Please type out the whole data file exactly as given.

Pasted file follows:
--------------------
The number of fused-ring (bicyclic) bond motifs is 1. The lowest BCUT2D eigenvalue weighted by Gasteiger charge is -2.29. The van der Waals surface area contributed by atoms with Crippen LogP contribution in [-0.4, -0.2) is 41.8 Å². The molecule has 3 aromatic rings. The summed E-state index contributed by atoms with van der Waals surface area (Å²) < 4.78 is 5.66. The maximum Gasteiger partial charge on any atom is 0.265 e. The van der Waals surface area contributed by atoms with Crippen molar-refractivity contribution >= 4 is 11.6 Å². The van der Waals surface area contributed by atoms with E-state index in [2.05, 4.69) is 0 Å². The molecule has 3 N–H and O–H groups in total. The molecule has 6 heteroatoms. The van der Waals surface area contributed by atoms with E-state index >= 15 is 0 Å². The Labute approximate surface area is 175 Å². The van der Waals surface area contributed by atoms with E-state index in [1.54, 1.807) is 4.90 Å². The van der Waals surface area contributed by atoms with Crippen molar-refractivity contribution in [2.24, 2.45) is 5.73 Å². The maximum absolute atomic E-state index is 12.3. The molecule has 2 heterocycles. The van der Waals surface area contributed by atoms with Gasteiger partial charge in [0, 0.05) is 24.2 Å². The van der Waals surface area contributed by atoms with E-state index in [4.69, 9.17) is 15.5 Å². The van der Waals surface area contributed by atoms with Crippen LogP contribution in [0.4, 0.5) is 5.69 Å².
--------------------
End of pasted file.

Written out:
The number of fused-ring (bicyclic) bond motifs is 1. The lowest BCUT2D eigenvalue weighted by Gasteiger charge is -2.29. The van der Waals surface area contributed by atoms with Crippen LogP contribution in [-0.4, -0.2) is 41.8 Å². The molecule has 3 aromatic rings. The summed E-state index contributed by atoms with van der Waals surface area (Å²) < 4.78 is 5.66. The maximum Gasteiger partial charge on any atom is 0.265 e. The van der Waals surface area contributed by atoms with Crippen molar-refractivity contribution >= 4 is 11.6 Å². The van der Waals surface area contributed by atoms with E-state index in [2.05, 4.69) is 0 Å². The molecule has 3 N–H and O–H groups in total. The molecule has 6 heteroatoms. The van der Waals surface area contributed by atoms with E-state index >= 15 is 0 Å². The Labute approximate surface area is 175 Å². The van der Waals surface area contributed by atoms with E-state index in [1.54, 1.807) is 4.90 Å². The van der Waals surface area contributed by atoms with Crippen molar-refractivity contribution in [2.24, 2.45) is 5.73 Å². The maximum absolute atomic E-state index is 12.3. The molecule has 2 heterocycles. The van der Waals surface area contributed by atoms with Gasteiger partial charge in [0, 0.05) is 24.2 Å². The van der Waals surface area contributed by atoms with E-state index in [4.69, 9.17) is 15.5 Å². The van der Waals surface area contributed by atoms with Crippen LogP contribution in [0.4, 0.5) is 5.69 Å².